Category: Waltzing More Than Matilda
Aladdin Sane was David Bowie‘s 1973 album. Although people often forget the name of this Bowie persona (a pun on A Lad Insane), his image is one of the most memorable: a face crossed by a lightning bolt to represent a divided self. A continuation of Ziggy Stardust, it was partly inspired by David Bowie‘s brother Terry, who had been diagnosed with schizophrenia. Aladdin features in The 1001 Nights as a boy who becomes trapped in a cave by a wicked magician, but escapes with the help of a genie. A pantomime staple, it has also been made into a popular Disney film.
The name Aladdin is an Anglicised form of the Arabic name Ala Al-Din, meaning “excellent in faith”. Aladdin has been rarely used as an English name, and probably reminds people too strongly of the magical lamp.
During his long career, rock icon David Bowie was the master of reinvention, constantly changing image and donning guises, until it has become a cliche to describe him as chameleon-like. More unusually, the masks that Bowie wore and the roles he assumed were often given a name, becoming characters in their own right. In tribute to David Bowie, who passed away earlier this year, here are some of the names he wore or were connected with him.
Some vocabulary names are popular, like Poppy and Summer, while others are familiar, like Faith and Melody. Then there are the vocabulary names that are more unexpected. These are ten names I have seen (on Australians) this year – but only once. They are all real names, but comparative rarities.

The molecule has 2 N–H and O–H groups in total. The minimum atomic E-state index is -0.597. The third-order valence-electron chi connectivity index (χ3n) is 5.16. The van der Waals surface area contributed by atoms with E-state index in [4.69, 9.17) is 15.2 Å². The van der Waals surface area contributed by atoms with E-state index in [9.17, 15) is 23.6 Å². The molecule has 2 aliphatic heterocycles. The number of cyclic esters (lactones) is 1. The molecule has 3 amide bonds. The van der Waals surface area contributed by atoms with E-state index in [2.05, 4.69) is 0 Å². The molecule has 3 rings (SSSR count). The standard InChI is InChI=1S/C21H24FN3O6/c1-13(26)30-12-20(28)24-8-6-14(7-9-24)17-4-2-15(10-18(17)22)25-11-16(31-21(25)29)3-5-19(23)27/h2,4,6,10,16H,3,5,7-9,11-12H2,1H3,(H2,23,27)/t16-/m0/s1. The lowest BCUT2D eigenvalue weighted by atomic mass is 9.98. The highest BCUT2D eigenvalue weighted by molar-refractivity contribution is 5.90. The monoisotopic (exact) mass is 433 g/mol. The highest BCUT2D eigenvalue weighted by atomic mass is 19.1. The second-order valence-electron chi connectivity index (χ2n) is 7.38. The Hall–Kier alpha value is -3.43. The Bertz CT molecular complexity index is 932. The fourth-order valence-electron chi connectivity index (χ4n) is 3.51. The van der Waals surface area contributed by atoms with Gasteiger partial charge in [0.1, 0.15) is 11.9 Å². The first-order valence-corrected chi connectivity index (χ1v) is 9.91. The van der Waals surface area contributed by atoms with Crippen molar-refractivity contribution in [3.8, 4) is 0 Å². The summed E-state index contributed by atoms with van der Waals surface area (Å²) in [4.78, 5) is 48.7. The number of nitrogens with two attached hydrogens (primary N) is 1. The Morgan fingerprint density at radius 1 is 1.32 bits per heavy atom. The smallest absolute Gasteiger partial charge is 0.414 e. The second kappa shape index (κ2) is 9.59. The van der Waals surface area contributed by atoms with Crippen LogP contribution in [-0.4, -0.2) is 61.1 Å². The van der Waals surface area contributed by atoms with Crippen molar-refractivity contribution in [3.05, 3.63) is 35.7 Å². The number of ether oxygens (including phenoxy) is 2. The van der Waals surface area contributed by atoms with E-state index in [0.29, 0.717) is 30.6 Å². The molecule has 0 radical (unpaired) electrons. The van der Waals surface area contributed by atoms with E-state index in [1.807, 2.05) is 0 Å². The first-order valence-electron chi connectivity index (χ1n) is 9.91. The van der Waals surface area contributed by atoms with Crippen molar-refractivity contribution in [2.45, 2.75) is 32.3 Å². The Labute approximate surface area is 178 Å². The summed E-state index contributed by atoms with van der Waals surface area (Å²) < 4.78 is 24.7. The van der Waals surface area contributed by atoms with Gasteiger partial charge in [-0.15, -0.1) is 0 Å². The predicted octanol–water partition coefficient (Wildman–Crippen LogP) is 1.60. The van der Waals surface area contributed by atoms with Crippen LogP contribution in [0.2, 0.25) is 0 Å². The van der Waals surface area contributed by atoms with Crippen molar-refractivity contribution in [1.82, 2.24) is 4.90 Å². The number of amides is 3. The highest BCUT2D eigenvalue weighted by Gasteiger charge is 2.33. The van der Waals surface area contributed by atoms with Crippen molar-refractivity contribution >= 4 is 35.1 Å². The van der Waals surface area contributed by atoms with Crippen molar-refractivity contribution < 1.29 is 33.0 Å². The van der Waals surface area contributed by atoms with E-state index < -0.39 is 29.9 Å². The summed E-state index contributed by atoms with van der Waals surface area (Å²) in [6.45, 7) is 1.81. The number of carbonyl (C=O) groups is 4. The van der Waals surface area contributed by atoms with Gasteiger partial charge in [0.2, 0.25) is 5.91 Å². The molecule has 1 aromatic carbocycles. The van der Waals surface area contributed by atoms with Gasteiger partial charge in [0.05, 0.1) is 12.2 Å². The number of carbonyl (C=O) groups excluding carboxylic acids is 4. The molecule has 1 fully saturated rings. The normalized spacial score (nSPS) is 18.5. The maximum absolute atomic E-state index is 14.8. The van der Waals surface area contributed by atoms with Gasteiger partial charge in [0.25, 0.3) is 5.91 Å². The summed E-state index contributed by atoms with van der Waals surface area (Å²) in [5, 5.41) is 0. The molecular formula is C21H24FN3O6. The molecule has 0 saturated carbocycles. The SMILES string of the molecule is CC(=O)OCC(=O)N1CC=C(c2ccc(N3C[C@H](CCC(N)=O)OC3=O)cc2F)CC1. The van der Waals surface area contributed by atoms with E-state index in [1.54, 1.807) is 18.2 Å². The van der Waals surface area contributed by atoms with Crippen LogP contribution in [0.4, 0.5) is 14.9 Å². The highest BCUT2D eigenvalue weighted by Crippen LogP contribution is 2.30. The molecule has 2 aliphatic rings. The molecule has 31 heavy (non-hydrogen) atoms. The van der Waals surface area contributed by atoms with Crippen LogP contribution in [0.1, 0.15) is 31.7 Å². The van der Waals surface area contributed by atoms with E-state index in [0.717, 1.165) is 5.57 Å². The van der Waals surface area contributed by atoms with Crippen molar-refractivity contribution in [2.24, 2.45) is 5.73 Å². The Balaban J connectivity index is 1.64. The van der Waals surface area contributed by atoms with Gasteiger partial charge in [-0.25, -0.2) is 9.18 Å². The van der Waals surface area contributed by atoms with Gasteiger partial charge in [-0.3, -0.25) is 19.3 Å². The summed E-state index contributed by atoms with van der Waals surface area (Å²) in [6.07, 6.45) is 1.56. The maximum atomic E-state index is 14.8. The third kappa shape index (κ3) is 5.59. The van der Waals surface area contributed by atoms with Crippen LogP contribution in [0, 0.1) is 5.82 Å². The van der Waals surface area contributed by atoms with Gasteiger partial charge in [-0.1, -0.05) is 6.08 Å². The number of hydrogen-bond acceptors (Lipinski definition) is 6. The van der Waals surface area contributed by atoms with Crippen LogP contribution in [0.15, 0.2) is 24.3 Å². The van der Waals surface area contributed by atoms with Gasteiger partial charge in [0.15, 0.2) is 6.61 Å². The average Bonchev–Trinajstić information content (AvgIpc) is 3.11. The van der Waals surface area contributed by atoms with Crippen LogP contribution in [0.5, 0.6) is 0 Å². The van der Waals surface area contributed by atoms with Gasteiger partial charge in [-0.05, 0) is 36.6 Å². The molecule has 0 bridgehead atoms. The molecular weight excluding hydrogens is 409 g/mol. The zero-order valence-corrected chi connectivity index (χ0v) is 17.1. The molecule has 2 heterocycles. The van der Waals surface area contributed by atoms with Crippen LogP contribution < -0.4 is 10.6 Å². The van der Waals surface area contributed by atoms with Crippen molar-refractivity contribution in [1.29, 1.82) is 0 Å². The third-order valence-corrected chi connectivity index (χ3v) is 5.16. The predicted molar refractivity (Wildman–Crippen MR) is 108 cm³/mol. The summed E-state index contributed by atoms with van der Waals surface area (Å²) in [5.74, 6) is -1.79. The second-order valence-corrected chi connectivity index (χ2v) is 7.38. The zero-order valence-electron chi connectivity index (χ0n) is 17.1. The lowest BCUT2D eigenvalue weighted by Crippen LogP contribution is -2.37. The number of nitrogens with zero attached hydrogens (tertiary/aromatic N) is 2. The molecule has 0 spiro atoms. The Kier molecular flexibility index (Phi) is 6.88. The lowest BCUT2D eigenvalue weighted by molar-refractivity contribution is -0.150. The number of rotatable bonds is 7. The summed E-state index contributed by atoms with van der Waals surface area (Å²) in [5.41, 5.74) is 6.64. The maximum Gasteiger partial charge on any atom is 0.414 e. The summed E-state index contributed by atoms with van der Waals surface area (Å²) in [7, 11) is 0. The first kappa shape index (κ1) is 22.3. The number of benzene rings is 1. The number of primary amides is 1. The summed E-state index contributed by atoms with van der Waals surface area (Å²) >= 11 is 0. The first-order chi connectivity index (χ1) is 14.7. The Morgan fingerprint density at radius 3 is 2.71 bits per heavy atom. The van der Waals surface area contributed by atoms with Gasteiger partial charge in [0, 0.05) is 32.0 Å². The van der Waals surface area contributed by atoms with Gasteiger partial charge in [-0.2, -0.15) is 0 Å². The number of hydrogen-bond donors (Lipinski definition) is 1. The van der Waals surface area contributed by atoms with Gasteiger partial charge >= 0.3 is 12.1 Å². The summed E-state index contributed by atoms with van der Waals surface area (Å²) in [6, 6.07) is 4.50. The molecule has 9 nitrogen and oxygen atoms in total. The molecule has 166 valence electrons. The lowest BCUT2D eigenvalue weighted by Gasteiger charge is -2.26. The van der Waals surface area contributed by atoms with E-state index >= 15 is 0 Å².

Latinised form of the Greek form of Andrew. The name has been used in Germany since the Middle Ages; a famous medieval namesake is Andreas Osiander, a Lutheran mystic and theologian. The name Andreas was used in Britain too, although probably the name was still pronounced the same way as Andrew in everyday life. Just outside the Top 100 in Germany, Andreas is less often seen in English-speaking countries, perhaps because of fears it will be be confused with its feminine counterpart, Andrea. This German classic seems like a fresh update to flagging Andrew, and has recently had some publicity from the disaster movie San Andreas.
These are names which rose the fastest in Australia in 2014, calculated not only by overall national position, but by the number of states in which the name had significant gains. It also compares their progress in Australia with that in the US, UK, and New Zealand.
Hazel just joined the national Top 100 as its fastest-rising name, going up 63 places to #88: the last time it was a Top 100 name was in the 1940s. The catalyst for Hazel’s entry to the Top 100 is last year’s teenage tearjerker, The Fault in Our Stars, based on the novel by John Green, and with Shailene Woodley in the role of Hazel. A fashionable retro name with a cool Z sound, chosen by several celebrities, Hazel was due for popularity. Just outside the US Top 100, it’s already Top 50 in New Zealand, but only in the 300s in England/Wales.